The shrine itself is nicely set right at the foot of the densely wooded mountains right behind it. It is a beautiful old Japanese shrine with a few replicas of old Goguryeo-style buildings added.

More recent Korean cartoon characters make an appearance in front of the lesser buildings.

Koma Shrine replica of a Goguryeo-style dwelling, Saitama, Japan.
Koma Shrine replica of a Goguryeo-style dwelling, Saitama

Shoden-in Temple

Much less visited than the Koma Shrine but actually more impressive is the Shoden-in Temple, only about one kilometer from the shrine. Here you find the tomb of Genbu Jakko aka Koma no Kokishi Jakko, the founder of the local Koma community.

The ancient wooden temple gate, located next to a small lake, has recently been restored but its century old patina has fortunately been left intact. Next to the gate, you will find a beautiful old Japanese temple garden.

Behind the ancient temple hall, you can walk further up the hill. There, you will arrive at a large memorial ground for the Korean victims of World War II. The charred bones of thousands of Korean victims of the Tokyo bombing raids are stored beneath the stone plates in the central section. Stone statues of legendary Korean kings look out over the memorial site.

Walking up to the top of the hill, you will get a good view all over Hidaka city and beyond, standing next to a statue of the mythical founder of Korea, King Dangun.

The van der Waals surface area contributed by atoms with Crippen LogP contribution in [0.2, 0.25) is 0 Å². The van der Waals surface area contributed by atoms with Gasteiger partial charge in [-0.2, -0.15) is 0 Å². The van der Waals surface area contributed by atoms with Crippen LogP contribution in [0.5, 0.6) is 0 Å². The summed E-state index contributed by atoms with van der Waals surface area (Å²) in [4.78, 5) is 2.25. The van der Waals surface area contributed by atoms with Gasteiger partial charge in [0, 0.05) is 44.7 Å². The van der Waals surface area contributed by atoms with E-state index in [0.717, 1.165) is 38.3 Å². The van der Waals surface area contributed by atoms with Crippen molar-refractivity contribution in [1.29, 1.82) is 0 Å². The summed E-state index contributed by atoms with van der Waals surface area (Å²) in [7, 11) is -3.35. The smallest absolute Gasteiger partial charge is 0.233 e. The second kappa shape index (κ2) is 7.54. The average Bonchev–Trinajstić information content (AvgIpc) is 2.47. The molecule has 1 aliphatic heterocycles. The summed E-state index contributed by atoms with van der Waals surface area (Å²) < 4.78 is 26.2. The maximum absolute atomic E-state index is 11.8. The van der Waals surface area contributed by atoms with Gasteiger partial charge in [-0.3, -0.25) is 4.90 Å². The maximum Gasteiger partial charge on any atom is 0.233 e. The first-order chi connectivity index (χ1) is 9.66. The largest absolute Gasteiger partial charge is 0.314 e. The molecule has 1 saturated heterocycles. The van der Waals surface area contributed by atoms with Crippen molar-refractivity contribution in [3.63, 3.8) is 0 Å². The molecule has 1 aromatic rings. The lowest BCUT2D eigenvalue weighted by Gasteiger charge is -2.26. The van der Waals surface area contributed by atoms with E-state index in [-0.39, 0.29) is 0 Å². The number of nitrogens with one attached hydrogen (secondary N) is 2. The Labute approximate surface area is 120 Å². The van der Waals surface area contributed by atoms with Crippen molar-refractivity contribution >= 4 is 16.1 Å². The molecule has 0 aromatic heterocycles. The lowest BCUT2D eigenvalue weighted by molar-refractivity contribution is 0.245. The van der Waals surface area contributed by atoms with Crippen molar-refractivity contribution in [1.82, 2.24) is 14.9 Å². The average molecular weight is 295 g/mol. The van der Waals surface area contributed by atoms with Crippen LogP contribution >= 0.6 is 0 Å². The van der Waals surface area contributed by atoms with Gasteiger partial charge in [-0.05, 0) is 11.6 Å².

The year 2016 marks the 1300th anniversary of the arrival of the Goguryeo refugees in the area. Expect many events and celebrations leading up to the anniversary.

Koma Shrine Korean cartoon characters on display.
Koma Shrine Korean cartoon characters on display

Access

By train from Ikebukuro Station: Seibu Ikebukuro Line to Hanno, change to the Seibu Chichibu Line local train, get off at Koma Station. Walk about 40 mins to the shrine.

From Shinjuku Station: JR Saikyo Line to Kawagoe, change to the JR Kawagoe Line, get off at Komagawa Station. From there, walk about twenty minutes.

At Komagawa Station, you are more likely to find a taxi readily available than at Koma Station.

By car: Drive Highway 299 from Hanno city towards Chichibu, turn right at Kubo (久保) Intersection onto Highway 15, then follow the signs.

Shrine website: www.komajinja.or.jp  The site is in Japanese and Korean, it provides no English-language information.

Koma Shrine has published a very informative booklet in English, however. It is available for 500 yen at the shrine.

Shrine address: Koma Jinja, 833, Oaza-Niihori, Hidaka-shi, 350-1243
Shrine office phone: 042 989 1403 (in Japanese)

Google map showing both Koma Shrine and Shoden-in Temple to the south west.

Gate of Shoden-in Temple, Saitama, Japan.
Gate of Shoden-in Temple, Saitama, Japan